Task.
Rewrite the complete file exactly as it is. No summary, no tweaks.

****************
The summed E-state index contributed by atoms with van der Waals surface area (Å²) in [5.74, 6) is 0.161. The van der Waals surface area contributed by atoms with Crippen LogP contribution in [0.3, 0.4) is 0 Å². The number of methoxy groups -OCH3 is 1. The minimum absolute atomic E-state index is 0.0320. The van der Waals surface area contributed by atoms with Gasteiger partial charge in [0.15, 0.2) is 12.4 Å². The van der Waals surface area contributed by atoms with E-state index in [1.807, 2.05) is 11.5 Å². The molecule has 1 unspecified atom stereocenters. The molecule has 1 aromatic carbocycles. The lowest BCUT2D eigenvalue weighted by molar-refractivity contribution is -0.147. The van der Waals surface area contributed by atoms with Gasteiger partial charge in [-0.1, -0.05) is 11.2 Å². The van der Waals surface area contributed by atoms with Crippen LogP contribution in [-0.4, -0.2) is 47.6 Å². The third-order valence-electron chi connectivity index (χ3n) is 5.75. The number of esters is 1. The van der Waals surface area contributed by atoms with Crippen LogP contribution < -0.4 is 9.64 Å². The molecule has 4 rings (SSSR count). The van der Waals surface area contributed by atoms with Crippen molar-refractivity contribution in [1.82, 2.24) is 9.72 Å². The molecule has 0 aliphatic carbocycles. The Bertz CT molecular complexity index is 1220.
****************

The summed E-state index contributed by atoms with van der Waals surface area (Å²) in [5.74, 6) is 0.161. The van der Waals surface area contributed by atoms with Crippen LogP contribution in [0.3, 0.4) is 0 Å². The number of methoxy groups -OCH3 is 1. The minimum absolute atomic E-state index is 0.0320. The van der Waals surface area contributed by atoms with Gasteiger partial charge in [0.15, 0.2) is 12.4 Å². The van der Waals surface area contributed by atoms with E-state index in [1.807, 2.05) is 11.5 Å². The molecule has 1 unspecified atom stereocenters. The molecule has 1 aromatic carbocycles. The lowest BCUT2D eigenvalue weighted by molar-refractivity contribution is -0.147. The van der Waals surface area contributed by atoms with Gasteiger partial charge in [-0.1, -0.05) is 11.2 Å². The van der Waals surface area contributed by atoms with Crippen LogP contribution in [-0.4, -0.2) is 47.6 Å². The third-order valence-electron chi connectivity index (χ3n) is 5.75. The number of esters is 1. The van der Waals surface area contributed by atoms with Crippen LogP contribution < -0.4 is 9.64 Å². The molecule has 4 rings (SSSR count). The van der Waals surface area contributed by atoms with Crippen molar-refractivity contribution in [1.82, 2.24) is 9.72 Å². The molecule has 0 aliphatic carbocycles. The Bertz CT molecular complexity index is 1220.